Hong Kong flu spread: Timely interventions required

Flu casualties have been reported more in rural areas due to lack of medicines and prompt health services. In fact almost all flu patients in Jajarkot and Kalikot died due to lack of lifesaving medicines and health care providers

As of January this year, dozens of people have died and thousand others required urgent treatment in a completely unexpected outbreak of viral fever outbreak in Jajarkot and Kalikot districts. Samples from patients were sent to the National Public Health Laboratory, Kathmandu to identify the cause of the outbreak. Influenza virus A (H3N2), commonly known as “Hong Kong Flu”, was found to be responsible for this febrile outbreak. This is the first major and fatal outbreak of influenza virus this year in Nepal.

Influenza, commonly known as “flu”, is a highly contagious respiratory illness caused by viruses. There are four types of influenza viruses called A, B, C and D. Of these, flu A and B are commonly known to cause human illnesses and large epidemics in almost every season.

In Nepal, influenza virus often increases its activity during winter months and rainy season. Currently, both A and B type viruses are circulating in Nepal. Influenza A is known for causing large epidemics and even pandemic (beyond borders) in humans.

Influenza A is divided into subtypes — A (H1N1), A (H2N2), A (H3N2), A (H5N1), A (H1N1)pdm09, A (H7N9). Among these subtypes, A (H3N2) and A (H1N1)pdm09 are currently circulating in Nepal. Influenza A (H1N1)pdm09 was previously known as Swine Flu, while A (H3N2) is popularly known as Hong Kong Flu in Nepal. Influenza B is divided into two lineages — Yamagata (B/Yamagata) and Victoria (B/Victoria).

Influenza B type activity is increasing unexpectedly in Kathmandu and elsewhere across the country this winter. However, it is not known which one of two influenza B lineages is circulating in Nepal. In fact, government or private laboratories in Nepal do not further elaborate this virus to identify its lineage. Yamagata lineage, also known as Japanese Flu, is rapidly spreading in Europe. It is indeed crucial to know the lineage in order to recommend appropriate vaccine.

According to media reports, more than 100 people have died from influenza related complications and thousand others have been infected across the UK since the start of flu season this year. The virus has been identified as A (H3N2) and is dubbed “Australian Flu’ in the UK. It is said that this epidemic could be the worst outbreak in 50 years. Scientists have estimated that currently available vaccine is only 10-30 per cent effective against this year’s flu strain. Similarly, type B virus known as Japanese Flu (Yamagata lineage) is also reported to be spreading together with A (H3N2) in the UK. Physicians therefore have urged the UK government to provide the vaccine that includes both A (H3N2) as well as Yamagata strains of type B virus.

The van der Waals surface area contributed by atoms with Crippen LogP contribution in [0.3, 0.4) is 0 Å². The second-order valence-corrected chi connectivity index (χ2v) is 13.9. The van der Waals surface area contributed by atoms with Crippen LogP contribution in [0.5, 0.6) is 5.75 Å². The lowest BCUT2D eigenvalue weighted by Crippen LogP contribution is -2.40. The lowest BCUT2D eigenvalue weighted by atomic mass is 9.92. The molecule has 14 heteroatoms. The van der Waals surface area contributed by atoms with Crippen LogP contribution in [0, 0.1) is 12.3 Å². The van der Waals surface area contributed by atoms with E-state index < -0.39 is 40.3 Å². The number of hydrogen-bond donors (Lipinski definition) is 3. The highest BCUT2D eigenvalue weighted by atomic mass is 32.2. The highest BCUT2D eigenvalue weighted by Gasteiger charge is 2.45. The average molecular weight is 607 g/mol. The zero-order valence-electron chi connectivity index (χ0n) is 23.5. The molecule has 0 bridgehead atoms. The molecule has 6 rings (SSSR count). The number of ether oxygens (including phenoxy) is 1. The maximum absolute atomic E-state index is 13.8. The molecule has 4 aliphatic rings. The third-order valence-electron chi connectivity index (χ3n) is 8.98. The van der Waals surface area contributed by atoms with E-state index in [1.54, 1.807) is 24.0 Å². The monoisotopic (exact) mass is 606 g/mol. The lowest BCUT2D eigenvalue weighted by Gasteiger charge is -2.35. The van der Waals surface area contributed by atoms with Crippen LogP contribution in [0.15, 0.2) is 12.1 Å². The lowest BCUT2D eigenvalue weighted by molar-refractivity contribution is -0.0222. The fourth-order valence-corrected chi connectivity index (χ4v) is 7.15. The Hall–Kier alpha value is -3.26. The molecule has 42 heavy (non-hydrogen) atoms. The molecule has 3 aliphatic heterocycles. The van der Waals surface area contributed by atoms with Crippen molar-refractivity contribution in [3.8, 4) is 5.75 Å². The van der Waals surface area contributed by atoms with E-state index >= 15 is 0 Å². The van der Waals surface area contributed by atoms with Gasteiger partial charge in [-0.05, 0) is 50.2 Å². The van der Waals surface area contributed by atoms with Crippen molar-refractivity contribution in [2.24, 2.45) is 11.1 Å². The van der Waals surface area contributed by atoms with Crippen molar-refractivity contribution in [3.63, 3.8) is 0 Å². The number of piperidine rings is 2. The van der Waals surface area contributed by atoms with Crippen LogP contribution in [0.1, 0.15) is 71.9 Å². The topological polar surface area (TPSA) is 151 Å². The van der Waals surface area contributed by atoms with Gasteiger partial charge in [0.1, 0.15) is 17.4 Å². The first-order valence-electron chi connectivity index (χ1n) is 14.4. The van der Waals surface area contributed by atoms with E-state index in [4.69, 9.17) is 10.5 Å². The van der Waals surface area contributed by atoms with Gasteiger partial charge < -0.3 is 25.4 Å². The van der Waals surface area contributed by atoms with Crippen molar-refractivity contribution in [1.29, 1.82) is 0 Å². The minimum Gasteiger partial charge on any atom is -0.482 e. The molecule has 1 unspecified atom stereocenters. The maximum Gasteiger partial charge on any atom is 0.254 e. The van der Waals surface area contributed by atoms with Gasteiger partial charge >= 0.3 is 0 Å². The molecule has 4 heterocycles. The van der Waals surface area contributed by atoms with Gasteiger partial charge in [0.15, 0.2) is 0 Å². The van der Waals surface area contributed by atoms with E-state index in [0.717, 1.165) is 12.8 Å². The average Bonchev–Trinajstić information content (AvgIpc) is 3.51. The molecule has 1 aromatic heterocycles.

Samples from current epidemic areas of Nepal also show that A (H3N2) and type B virus are responsible for outbreaks and deaths. It shows similar trends of the flu virus activities in the UK and Nepal.

Infectious diseases spread from one country to the other very easily due to rapid globalisation, human migration and international travels. A (H1N1)pdm09 Swine Flu had reached Nepal two months after it first emerged in the US in 2009.

Sudden onset of high-grade fever, cough, sore throat, muscle or body ache, fatigue, diarrhoea and vomiting are the key symptoms of flu. Symptoms usually develop one to three days after the virus infection and last usually up to 10 days. Most of the patients do not seek advice in the early stage, while self-medication practices are very common in Nepal.

People with influenza like illness (ILI) must go through laboratory testing for the confirmation of virus. ILI includes fever more than 100.4 degrees Fahrenheit and cough for 10 days. However, it is always better to visit the hospital to identify virus using PCR testing within 3 days of the onset of illness. The government offers this testing for free to those who are suspected of having flu or fulfil the ILI criteria.

Antiviral drug known as Oseltamivir is used to treat either confirmed or suspected flu cases and is provided by the government free of cost. It is, however, recommended for those in risk groups.

People in risk groups include pregnant women at any stage of pregnancy, children under five, elderly people who are above 65 years of age, immuno compromised persons and people who have illnesses like asthma, chronic obstructive pulmonary disease, chronic bronchitis and heart disease.

In the current Jajarkot and Kalikot flu outbreaks, people above 65 years of age or children under five are being admitted to hospitals. The fatality rate is also high among individuals in these groups.

Preventive measures such as vaccination are the best option to protect people from flu related complications. It is, however, unfortunate that most people in Nepal are unaware about flu vaccines.

Casualties have been reported more in rural areas than in urban centres due to lack of medicines, prompt health or disease information and healthcare workers and hospitals. In fact almost all flu patients in Jajarkot and Kalikot died due to lack of lifesaving medicines and health care providers.

Flu has yet to peak so precautionary measures, including vaccination, are urgently required to prevent flu deaths and hospitalisations.

Pun is coordinator of the Clinical Research Unit at Sukraraj Tropical and Infectious Disease Hospital